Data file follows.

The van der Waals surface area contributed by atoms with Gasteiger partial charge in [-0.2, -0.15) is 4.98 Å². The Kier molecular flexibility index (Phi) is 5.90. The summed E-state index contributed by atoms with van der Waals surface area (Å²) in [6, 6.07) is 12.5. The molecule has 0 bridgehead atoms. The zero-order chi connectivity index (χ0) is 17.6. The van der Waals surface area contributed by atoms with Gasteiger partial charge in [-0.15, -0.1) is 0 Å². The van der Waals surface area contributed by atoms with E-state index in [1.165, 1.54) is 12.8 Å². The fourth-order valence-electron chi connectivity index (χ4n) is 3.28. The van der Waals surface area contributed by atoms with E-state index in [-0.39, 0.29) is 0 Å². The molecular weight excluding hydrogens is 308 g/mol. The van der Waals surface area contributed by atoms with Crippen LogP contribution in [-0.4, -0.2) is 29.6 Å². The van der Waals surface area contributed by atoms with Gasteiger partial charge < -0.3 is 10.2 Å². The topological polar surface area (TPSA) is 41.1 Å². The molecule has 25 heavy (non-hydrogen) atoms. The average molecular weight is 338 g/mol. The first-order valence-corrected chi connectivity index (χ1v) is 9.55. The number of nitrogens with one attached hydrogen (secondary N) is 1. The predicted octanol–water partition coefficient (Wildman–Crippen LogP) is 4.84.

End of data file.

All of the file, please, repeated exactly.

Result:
The van der Waals surface area contributed by atoms with Gasteiger partial charge in [-0.2, -0.15) is 4.98 Å². The Kier molecular flexibility index (Phi) is 5.90. The summed E-state index contributed by atoms with van der Waals surface area (Å²) in [6, 6.07) is 12.5. The molecule has 0 bridgehead atoms. The zero-order chi connectivity index (χ0) is 17.6. The van der Waals surface area contributed by atoms with Gasteiger partial charge in [-0.15, -0.1) is 0 Å². The van der Waals surface area contributed by atoms with E-state index in [1.165, 1.54) is 12.8 Å². The fourth-order valence-electron chi connectivity index (χ4n) is 3.28. The van der Waals surface area contributed by atoms with E-state index in [-0.39, 0.29) is 0 Å². The molecular weight excluding hydrogens is 308 g/mol. The van der Waals surface area contributed by atoms with Crippen LogP contribution in [-0.4, -0.2) is 29.6 Å². The van der Waals surface area contributed by atoms with Gasteiger partial charge < -0.3 is 10.2 Å². The topological polar surface area (TPSA) is 41.1 Å². The molecule has 25 heavy (non-hydrogen) atoms. The average molecular weight is 338 g/mol. The first-order valence-corrected chi connectivity index (χ1v) is 9.55. The number of nitrogens with one attached hydrogen (secondary N) is 1. The predicted octanol–water partition coefficient (Wildman–Crippen LogP) is 4.84.